The heartwarming way Woolworths Bricks are helping kids: 'Fantastic'
A Woolworths customer has highlighted a heartwarming new use for the popular Woolworths Bricks collectables.
Chrissy Cole, who runs Chrissy’s Care Services, addressed a post to the Woolworths Facebook page on Thursday, detailing the value of the Bricks to her clients.
“I’m a support worker, working with children with disabilities - mainly non verbal autism - and your brick promotion is fantastic,” she wrote.
Speaking to Yahoo News Australia, Ms Cole said the Woolworths Bricks promotion, along with other supermarket collectables, have enabled her clients to "keep their minds active".
“Young people with autism mainly love to be creative, and sometimes it’s the only way they can express themselves,” she said.
“Building with the bricks, especially the Woolworths ones, as they know the logo as being familiar, is fantastic.
“They are especially good for sensory play as it keeps their mind active and in concentration mode."
Ms Cole said other supermarket collectables had also been especially useful in the past.
“Seeing something being built before their eyes brings great pleasure and in some cases there is great enjoyment in the finished project," she said.
“I have taught kids with the Woolworths Dominos and the Woolworths Seed Pods were another hit with my clients who loved to watch them grow.
“Coles mini shop was also great because we were able to make shopping games with money to teach life skills.”
The Woolworths Bricks promotion began on September 8, with a view to continue until October 19 while stocks last.
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Woolworths solves Bricks dilemma
Ms Cole ended her initial Facebook post by asking Woolworths if there was any way to obtain the popular Woolworths Bricks delivery truck, semi truck or forklifts, which have sold out due to soaring demand.
A spokesperson from Woolworths previously confirmed with Yahoo News Australia many Bricks products were sold out.
"We apologise for any disappointment caused if customers find that any of the Woolworths Bricks delivery trucks have already sold out in their store or online, and thank customers for their patience if some stores are waiting to receive additional stock of Woolworths Bricks," they said.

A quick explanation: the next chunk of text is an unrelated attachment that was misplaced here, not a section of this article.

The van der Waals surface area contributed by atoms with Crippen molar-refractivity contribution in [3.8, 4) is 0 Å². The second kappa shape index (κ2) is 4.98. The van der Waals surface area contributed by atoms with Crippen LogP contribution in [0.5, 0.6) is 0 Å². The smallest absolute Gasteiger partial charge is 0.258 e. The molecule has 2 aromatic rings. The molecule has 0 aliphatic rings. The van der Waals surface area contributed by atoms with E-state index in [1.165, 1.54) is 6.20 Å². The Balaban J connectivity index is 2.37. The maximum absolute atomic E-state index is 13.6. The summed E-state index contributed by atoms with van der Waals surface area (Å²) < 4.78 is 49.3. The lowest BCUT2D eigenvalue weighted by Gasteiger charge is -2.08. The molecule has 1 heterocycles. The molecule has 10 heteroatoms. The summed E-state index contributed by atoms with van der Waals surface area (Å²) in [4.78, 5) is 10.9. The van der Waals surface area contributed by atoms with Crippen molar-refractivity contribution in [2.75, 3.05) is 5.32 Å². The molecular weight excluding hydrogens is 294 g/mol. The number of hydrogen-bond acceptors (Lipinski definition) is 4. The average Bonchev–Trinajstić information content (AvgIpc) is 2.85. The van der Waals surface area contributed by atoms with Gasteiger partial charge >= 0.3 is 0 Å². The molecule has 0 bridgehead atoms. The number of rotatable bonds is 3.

However, luckily for Ms Cole to retail giant has offered to send her a truck for her kids in response to her request.
Resourceful Woolworths customers also had some clever suggestions about how Ms Cole could solve her problem, which they shared in the comments on her original Facebook post.
“If that fails, people have used the Bunnings truck with some Woolies stickers,” one person wrote, referring to a Facebook post showing the hack in action.
“Not quite the same but better than nothing!” the original poster wrote.
However, it seems that many others have been using the alternative solution as Ms Cole found her local Bunnings store had also sold out of trucks.
“My mother in law is going to have a look at her local Bunnings for me, but at mine they were all sold out,” she said.
Sold-out Bricks worth ‘a mint’ online
As Woolworths customers scramble to get their hands on highly popular Woolworths Bricks trucks, a Facebook Marketplace advertisement has surfaced, charging a whopping $120 for the items, which had initially cost $10 for the smaller delivery truck and $15 for the larger electric delivery truck.
Ms Cole said she condemned this behaviour as the uses of the Bricks collection go beyond pure collecting.
“People trying to sell them online for a mint is just pure greed,” she said.
“People are trying to collect them for their children and kids with disabilities; parents just love to see them be happy and creative and people are capitalising on this.”
Woolworths Bricks terms and conditions state that resale of the items is prohibited: “Woolworths Bricks may not, without the prior consent of Woolworths, be resold or offered for resale.”
Woolworths responds to promotion's popularity
A Woolworths spokesperson said the retailer was pleased to see how popular the promotion had been.
"We’re pleased to see families across Australia building their own mini Woolworths supermarket," the spokesperson said.
“Woolworths Bricks is a fun and hands on way to learn about sustainability through play and spark conversations about how materials like plastic or refrigerators can be given a second life, or how solar panels and electric car chargers are making great a positive impact on the environment at their local Woolies.
“We do not encourage resale of these items and are hopeful families who take part and collect Woolworths Bricks can enjoy them for years to come.“
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